Tag: st louis commercial real estate

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How to Craft a Flexible Lease

Even if you have a clear vision for your company and a smart strategic plan to help you get there, the future is unpredictable. The office space that’s ideal for your needs today could end up being a less-than-perfect fit before your lease expires. Making your office lease as flexible as possible is a way to hedge against this unpredictability. Here are a few of the ways that you can create a more flexible lease: Consider a Shorter Term “Short-term” lease is a relative term. For a tech startup it might mean month-to-month. For an...

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Relocating? A Guide to How Much Time You Need

  Market conditions, the size and complexity of the transaction, and option notice dates can help determine when to begin the process of evaluating your office lease. Time should be your ally, not your enemy during negotiations with any landlord. Landlords know that other buildings you’re considering will most likely have to create a space plan, get construction pricing, agree on a rental rate, prepare and execute a lease document, apply for construction permits and prepare the space for occupancy. This is, at a minimum, a 4 to 6 month process. So a tenant who...

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WATCH OUT!…THE DEVIL’S IN THE DETAILS

The Restoration Provision When reviewing a multipage, landlord-centric commercial lease it’s easy to get glassy-eyed and often overlook seemingly harmless language. The restoration provision, usually tucked away under the Surrender of Premises Clause in your lease, is a perfect example and could be a potential tripwire hiding in plain sight. It’s a legal obligation for a tenant to restore, at the landlord’s request, the premises back to the condition it was in before you moved in or remove alterations and improvements as the landlord sees fit. This could be a very expensive parting gift to your...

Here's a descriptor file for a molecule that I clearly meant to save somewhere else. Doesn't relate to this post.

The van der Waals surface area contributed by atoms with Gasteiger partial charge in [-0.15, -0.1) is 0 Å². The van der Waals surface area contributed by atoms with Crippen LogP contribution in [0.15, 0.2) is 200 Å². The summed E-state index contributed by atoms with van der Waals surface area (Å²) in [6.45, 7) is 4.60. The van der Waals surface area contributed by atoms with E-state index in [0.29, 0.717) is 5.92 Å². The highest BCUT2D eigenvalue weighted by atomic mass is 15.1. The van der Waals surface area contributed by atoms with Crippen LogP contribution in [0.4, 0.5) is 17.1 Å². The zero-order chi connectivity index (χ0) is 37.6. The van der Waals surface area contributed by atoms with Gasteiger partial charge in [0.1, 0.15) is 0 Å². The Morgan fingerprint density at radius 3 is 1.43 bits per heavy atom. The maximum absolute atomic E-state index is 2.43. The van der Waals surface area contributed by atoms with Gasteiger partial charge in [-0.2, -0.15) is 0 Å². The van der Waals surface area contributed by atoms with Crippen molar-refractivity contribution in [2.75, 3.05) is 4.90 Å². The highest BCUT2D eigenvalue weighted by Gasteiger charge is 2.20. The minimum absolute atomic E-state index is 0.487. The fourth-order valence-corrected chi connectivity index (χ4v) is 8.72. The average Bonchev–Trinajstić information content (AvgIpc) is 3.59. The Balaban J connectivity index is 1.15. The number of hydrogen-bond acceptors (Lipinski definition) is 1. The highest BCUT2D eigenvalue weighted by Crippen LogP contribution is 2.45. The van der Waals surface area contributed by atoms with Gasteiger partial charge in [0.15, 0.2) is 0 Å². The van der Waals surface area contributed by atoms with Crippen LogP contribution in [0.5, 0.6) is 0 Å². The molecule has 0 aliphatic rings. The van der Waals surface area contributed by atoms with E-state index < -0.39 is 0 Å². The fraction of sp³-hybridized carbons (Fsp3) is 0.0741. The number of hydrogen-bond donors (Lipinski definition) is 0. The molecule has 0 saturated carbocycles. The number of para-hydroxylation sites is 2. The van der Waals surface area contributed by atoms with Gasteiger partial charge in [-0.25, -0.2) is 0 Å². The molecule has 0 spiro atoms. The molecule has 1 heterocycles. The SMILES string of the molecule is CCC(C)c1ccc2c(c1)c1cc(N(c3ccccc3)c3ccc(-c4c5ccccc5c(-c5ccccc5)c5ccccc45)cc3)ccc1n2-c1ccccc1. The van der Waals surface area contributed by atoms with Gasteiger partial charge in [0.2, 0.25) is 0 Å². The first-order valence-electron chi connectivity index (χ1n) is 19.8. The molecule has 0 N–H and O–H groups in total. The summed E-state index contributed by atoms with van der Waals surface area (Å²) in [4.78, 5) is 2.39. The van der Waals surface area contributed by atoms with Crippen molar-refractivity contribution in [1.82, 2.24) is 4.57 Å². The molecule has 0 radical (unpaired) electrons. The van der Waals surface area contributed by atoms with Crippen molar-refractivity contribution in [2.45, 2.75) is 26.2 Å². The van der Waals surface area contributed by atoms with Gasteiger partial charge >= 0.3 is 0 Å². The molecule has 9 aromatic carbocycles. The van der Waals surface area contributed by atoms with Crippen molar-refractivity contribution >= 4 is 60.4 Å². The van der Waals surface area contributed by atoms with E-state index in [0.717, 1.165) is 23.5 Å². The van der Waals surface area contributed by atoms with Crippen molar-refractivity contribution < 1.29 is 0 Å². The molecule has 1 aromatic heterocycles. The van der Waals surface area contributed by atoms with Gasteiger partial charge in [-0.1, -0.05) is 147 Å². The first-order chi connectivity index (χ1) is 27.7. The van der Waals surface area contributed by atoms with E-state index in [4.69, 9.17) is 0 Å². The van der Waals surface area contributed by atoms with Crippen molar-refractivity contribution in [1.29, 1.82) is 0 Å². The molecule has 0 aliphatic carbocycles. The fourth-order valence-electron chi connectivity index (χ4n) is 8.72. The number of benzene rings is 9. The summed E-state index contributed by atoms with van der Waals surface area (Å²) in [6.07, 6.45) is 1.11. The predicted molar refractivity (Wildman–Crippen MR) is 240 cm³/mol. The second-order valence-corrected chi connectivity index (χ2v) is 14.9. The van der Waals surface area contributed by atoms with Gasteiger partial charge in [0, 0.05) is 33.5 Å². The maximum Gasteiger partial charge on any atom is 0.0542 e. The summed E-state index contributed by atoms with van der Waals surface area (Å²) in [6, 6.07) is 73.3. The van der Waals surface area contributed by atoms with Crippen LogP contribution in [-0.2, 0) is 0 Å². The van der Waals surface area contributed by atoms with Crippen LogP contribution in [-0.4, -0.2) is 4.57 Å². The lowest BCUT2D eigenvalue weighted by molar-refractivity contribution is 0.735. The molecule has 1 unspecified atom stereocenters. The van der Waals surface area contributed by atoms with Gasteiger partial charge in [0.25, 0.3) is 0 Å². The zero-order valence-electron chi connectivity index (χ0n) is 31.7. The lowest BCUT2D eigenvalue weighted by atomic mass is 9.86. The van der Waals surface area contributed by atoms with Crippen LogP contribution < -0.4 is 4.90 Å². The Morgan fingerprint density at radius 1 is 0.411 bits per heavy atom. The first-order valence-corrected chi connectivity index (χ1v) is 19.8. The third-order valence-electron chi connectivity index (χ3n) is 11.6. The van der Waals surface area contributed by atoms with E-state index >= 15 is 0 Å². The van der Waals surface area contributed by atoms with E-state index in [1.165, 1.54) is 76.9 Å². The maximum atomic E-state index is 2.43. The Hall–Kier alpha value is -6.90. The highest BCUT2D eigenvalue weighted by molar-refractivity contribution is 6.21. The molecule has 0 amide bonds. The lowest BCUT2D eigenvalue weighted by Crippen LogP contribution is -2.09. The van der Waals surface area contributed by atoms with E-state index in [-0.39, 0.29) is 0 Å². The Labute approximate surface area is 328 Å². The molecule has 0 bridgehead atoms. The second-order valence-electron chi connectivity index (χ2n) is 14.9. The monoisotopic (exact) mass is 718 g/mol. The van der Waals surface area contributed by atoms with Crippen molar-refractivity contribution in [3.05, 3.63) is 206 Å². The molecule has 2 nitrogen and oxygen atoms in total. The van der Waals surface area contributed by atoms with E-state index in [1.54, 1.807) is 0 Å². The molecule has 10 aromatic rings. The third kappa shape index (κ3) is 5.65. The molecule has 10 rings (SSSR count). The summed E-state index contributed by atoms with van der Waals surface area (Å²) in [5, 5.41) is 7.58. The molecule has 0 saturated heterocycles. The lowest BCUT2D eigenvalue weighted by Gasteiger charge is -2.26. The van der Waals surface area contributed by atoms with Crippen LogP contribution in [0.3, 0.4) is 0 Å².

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Commercial Real Estate Lease vs. Purchase

The purchase side of the lease vs. purchase equation usually comes into play when your company’s needs are fixed and predictable for the long term. If you know that your needs won’t change for at least a decade or more, purchasing can be a good option. It gives you total control over your space and a great deal of certainty over cost and what you can do with the space since, after all, you own it. Is it best to lease or purchase commercial space? The type of business you have, your future goals, your...

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The 3 Most Commonly Used Leases in Commercial Real Estate

There are 3 basic types of leases used in Commercial real estate. They are all complex documents but can be understood when you have some background about the terminology associated with each of them. The three types of leases are: 1. Gross Lease  With a gross lease, also known as a full service lease, the rental rate includes all of the operating expenses for a property, such as the utilities, maintenance, property taxes and property insurance. If these expenses increase over the term of the lease, the landlord typically passes through the incremental cost to the...

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Should I Stay or Should I Go?